Gluvna Shimo Hromada Home
Family Owned and Operated since 1912 Lorain, Ohio
Jordan B. "Terry" Turizziani
Lorain Bowling Association Hall Of Fame Inductee
Age 96
Born: November 20, 1923   Died: September 11, 2020

Gluvna Shimo Hromada

Jordan Bruno Turizziani, born November 20, 1923, in Clairton, Pennsylvania, passed

away on September 11, 2020, at the Ohio Veterans’ Home in Sandusky, Ohio. Norma,

his wife of 68 years, died in 2018. He is survived by three sons, Robert, Brian, and

Randy and their families, as well as his sister-in-law, Shirley Cambria.

Terry served in the U.S. Army during World War II, rising to the rank of Staff Sergeant.

He saw action in Germany at the end of the European war. After crossing the Rhine, he

was offered a lieutenancy but declined the promotion since it would have extended his

time in Europe. He returned to the U.S. following the end of conflict in the Pacific and

the general demobilization of U.S. troops.

Terry returned to Clairton but soon left for Lorain where he raised a family, and spent the

remainder of his life. He began work at U.S. Steel and stayed for more than 40 years.

He met Norma Jean Karabogdan at Rapter’s Restaurant in Lorain. They were married

on June 17, 1950. Terry found the time to continue his education at what was then

Cleveland College. He continued learning throughout his life, gaining a teaching

certificate in electrical instruction following his retirement from U.S. Steel. He also

became a Notary Public and earned a realtor’s license.

During the years of raising a family, Terry founded Buckeye Electric and did mostly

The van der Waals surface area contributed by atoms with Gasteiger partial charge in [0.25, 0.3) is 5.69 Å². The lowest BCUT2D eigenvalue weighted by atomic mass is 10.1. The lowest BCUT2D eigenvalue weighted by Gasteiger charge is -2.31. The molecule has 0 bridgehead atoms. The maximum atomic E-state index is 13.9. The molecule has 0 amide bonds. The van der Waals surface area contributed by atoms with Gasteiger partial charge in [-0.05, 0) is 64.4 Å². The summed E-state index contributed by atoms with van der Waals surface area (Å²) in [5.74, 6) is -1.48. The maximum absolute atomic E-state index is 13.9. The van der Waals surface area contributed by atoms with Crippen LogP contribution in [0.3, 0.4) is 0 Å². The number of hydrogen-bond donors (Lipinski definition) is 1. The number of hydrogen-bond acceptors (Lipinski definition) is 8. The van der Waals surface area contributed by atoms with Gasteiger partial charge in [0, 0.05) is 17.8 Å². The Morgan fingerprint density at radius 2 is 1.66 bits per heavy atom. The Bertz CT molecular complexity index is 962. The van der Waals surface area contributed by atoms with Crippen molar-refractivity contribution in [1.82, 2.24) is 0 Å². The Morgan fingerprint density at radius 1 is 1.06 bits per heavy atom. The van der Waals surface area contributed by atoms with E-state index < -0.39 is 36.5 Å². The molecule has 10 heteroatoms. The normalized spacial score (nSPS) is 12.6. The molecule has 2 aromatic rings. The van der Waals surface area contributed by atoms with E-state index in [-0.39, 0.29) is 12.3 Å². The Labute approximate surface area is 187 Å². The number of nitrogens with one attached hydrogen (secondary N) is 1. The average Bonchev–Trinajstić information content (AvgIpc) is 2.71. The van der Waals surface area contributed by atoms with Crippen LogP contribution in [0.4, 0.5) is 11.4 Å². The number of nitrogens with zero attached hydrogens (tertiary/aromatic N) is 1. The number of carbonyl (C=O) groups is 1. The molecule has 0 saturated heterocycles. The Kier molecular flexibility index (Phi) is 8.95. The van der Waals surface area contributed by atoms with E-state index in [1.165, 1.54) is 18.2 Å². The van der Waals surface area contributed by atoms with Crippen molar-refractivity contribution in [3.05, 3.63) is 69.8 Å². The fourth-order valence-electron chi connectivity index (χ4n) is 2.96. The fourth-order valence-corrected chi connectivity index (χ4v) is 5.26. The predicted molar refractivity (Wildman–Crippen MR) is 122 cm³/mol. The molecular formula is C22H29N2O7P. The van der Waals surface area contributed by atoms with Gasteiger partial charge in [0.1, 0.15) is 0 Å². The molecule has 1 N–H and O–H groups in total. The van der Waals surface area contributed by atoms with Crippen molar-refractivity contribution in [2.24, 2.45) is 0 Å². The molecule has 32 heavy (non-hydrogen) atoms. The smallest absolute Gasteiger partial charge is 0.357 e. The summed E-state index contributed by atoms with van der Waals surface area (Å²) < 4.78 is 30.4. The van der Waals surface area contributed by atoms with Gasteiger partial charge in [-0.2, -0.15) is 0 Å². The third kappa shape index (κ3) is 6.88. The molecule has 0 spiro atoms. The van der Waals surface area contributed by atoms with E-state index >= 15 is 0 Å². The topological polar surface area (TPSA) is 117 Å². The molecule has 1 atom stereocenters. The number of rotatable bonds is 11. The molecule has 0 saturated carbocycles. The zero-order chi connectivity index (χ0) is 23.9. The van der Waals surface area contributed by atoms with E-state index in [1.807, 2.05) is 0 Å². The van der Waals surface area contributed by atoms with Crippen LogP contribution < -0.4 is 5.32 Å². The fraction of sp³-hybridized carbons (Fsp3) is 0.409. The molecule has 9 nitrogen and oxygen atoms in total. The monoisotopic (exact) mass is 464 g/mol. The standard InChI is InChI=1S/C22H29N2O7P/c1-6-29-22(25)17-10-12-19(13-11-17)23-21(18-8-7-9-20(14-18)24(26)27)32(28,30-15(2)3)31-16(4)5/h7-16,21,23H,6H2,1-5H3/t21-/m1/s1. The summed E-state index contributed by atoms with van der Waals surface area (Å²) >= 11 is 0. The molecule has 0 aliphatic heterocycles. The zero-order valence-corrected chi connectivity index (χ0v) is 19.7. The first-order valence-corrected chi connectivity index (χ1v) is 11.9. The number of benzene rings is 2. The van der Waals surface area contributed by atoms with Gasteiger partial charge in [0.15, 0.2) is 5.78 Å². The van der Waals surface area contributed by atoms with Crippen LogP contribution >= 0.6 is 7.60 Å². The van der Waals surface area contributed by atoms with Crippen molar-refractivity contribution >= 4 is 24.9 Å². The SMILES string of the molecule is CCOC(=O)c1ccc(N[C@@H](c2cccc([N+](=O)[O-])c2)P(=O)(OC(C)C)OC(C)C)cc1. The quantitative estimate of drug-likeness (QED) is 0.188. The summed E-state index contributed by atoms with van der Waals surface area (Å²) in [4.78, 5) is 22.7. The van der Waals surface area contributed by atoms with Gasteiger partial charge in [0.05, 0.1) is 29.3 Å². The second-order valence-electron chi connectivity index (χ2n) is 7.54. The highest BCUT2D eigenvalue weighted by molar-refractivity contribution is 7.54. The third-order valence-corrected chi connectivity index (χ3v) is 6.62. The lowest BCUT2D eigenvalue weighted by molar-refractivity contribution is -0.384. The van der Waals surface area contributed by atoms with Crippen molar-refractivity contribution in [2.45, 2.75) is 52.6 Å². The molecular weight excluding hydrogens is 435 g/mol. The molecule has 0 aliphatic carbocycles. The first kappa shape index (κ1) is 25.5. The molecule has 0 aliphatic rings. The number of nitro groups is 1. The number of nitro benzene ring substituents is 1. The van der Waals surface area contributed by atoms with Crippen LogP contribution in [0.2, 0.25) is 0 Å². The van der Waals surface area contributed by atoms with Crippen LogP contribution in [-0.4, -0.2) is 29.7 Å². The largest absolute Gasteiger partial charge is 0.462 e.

residential electrical work while maintaining his job at U.S. Steel. Despite long work

days, Terry was an avid sportsman. He learned to love golf after the war, skied during

and before the war, and was inducted into the Lorain Bowling Association’s Hall of

Fame. He was proud of his certificate from the Pro Golfers’ Association (PGA) in

recognition of his only hole-in-one. He gave his time happily to the Rebman B Bowling

League and still found the time to take is family on annual vacations.

In Terry’s words: “ One of the best vacations I took, other than family vacations, was the

Honor Flight to Washington, DC. This was called Honor Flight and was for WWII vets to

visit our memorial in DC. My friend, Jerry “Bruno” Bennett drove us to Cleveland and we

were briefed at the airport about our trip. We were given white tee shirts to wear on our

trip. The front said ‘Honor Flight’ and the back said ‘If you can read this, thank a teacher;

If you can read this in English, thank a vet.’ We boarded a two engine jet and in less

than two hours landed in Baltimore, MD. There we boarded a bus to DC. At the WWII

memorial, we were given a camera to use and all the bottled water we wanted. Each

group was assigned an aid to help us. Directions, wheelchair use, pushing...we took

group pictures with the view of the memorial. The WWII memorial is very large and

impressive; we saw the Vietnam Wall of Names, and the Iwo Jima ‘Raising of the Flag.’

But the most impressive one to me was the Korean display. It shows a squad out on

patrol. A point man (dangerous), radio man, and the rest of the squad. Must be

awesome to see at night.”

Terry’s family includes sister-in-law Shirley, niece Roslyn, daughter-in-law Dar and son

Brian’s children Brian and Monica, as well as daughter-in-law Mary and Randy’s family,

Alecia, Colin, Brandon, and great-grandson Kolton.

Terry led a long, good life and will always be loved and remembered by those left


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